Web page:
Walberg (1999) found that the effects of homework vary greatly, depending on the feedback a teacher provides. Homework assigned but not graded or commented on generates an effect size of only .28; however, the effect size increases to .78 when homework is graded, and to .83 (a percentile gain of 30 points), when the teacher provides written comments. 

Readers who wish to locate more meta-analyses may wish to search the ERIC database for relevant citations by using the terms META ANALYSIS OR EFFECT SIZE in one set, and an intervention or instructional technique (e.g., COOPERATIVE LEARNING, COMPUTER ASSISTED INSTRUCTION) in another. 

SOME CAVEATS

The technique of meta-analysis injects useful scientific rigor into reviews of educational research, but it also has some limitations. For example, a synthesis of research studies may provide evidence about the overall effectiveness of a method, but not the specific details that would help guide implementation, such as the following raised by Marzano, Pickering, and Pollock (2001): * Are some instructional strategies more effective in certain subject areas? * Are some instructional strategies more effective at certain grade levels? * Are some instructional strategies more effective with students from different backgrounds? * Are some instructional strategies more effective with students of different aptitude? (p. 9) 

A good meta-analysis may point to the need for more focused and refined research studies to answer those questions. It's also important to remember that it is provisional representing the best evidence at the time it was conducted, but subject to change in the face of the evolution of the knowledge base. 

REFERENCES

Cohen, J. (1988). Statistical Power Analysis for the Behavioral Sciences, 2nd ed. Hillsdale, NJ: Erlbaum. 

Cooper, H. (1989). Synthesis of research on homework. Educational Leadership, 47 (3): 85-91.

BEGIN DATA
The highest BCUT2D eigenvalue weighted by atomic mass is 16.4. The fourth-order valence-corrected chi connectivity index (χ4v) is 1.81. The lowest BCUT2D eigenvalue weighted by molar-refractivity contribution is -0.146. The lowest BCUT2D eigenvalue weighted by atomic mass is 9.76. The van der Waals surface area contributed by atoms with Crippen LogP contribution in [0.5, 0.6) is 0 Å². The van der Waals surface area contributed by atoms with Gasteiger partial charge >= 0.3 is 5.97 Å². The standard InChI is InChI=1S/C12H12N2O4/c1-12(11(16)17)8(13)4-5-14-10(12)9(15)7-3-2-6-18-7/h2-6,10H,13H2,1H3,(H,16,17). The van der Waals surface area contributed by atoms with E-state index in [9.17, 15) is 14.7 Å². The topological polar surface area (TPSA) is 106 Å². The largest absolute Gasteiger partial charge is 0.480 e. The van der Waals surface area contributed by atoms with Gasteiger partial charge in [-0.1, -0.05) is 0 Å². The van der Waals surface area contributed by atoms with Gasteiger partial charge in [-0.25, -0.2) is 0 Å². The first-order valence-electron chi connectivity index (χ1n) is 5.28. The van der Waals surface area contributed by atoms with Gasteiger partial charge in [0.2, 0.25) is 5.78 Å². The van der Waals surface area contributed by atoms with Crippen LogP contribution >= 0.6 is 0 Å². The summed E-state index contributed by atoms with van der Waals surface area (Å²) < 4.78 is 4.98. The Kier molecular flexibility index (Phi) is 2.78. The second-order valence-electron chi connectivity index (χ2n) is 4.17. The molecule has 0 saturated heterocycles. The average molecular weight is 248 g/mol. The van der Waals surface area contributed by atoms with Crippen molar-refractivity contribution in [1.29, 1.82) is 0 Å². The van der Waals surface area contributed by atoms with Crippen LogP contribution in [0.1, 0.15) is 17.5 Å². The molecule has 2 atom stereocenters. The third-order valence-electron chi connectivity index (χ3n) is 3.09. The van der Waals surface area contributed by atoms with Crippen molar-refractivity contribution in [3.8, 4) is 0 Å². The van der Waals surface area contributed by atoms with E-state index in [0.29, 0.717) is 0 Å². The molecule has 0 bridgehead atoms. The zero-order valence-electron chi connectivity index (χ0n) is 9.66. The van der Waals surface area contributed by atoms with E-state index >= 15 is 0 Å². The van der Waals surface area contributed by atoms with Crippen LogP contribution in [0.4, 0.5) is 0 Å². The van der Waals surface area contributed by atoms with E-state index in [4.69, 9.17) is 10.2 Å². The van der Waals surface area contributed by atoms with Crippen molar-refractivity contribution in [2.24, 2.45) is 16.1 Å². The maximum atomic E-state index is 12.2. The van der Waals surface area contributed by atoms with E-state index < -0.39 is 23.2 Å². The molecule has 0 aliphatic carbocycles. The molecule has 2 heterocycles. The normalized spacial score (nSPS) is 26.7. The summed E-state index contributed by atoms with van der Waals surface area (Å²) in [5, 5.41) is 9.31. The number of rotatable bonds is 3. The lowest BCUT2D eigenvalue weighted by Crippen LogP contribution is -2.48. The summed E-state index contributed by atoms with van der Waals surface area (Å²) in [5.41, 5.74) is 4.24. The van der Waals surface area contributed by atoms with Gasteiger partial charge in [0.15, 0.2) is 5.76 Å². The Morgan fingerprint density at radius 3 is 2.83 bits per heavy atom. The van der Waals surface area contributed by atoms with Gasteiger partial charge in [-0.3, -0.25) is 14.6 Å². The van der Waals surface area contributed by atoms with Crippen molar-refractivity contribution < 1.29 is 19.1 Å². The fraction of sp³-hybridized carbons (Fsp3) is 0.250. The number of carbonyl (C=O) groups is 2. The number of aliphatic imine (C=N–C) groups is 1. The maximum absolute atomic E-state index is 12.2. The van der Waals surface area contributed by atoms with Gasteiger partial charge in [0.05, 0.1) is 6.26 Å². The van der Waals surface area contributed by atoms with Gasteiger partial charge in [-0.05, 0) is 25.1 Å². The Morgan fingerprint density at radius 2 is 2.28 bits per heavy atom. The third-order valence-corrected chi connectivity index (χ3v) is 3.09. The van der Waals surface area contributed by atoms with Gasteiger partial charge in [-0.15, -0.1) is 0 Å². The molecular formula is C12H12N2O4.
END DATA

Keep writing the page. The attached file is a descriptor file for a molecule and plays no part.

Cooper, H., Lindsay, J.J., Nye, B., & Greathouse, S. (1998). Relationships among attitudes about homework, amount of homework assigned and completed, and student achievement. Journal of Educational Psychology, 90 (1): 70-83. 

Cooper, H., Valentine, J.C., Nye, B., & Lindsay, J.J. (1999). Relationship between five after-school activities and academic achievement. Journal of Educational Psychology, 91 (2): 369-378. 

Glass, G. (1976). Primary, secondary, and meta-analysis of research. Educational Research, 5: 3-8. 

Glass, G. (1977). Integrating findings: The meta-analysis of research. Review of Research in Education, 5: 351-379. 

Marzano, R.J., Pickering, D.J., and Pollock, J.E. (2001). Classroom Instruction That Works: Research-Based Strategies for Increasing Student Achievement. Alexandria, VA: Association for Supervision and Curriculum Development. 

National Institute of Child Health and Human Development (2000). Report of the National Reading Panel. Teaching Children to Read: An Evidence-Based Assessment of the Scientific Research Literature on Reading and Its Implications for Reading Instruction: Reports of the Subgroups (NIH Publication No. 00-4754). Washington, DC: U.S. Government Printing Office. [Online]. Available: http://www.nichd.nih.gov/publications/nrp/report.htm 

Redfield, D.L., and Rousseau, E.W. (1981). A meta-analysis of experimental research on teacher questioning behavior. Review of Educational Research, 51(2): 237-245. 

Walberg, H.J. (1999). Productive teaching. In H.C. Waxman and H.J. Walberg, eds. New Directions for Teaching Practice and Research, 75-104. Berkeley, CA: McCutchen Publishing Corporation.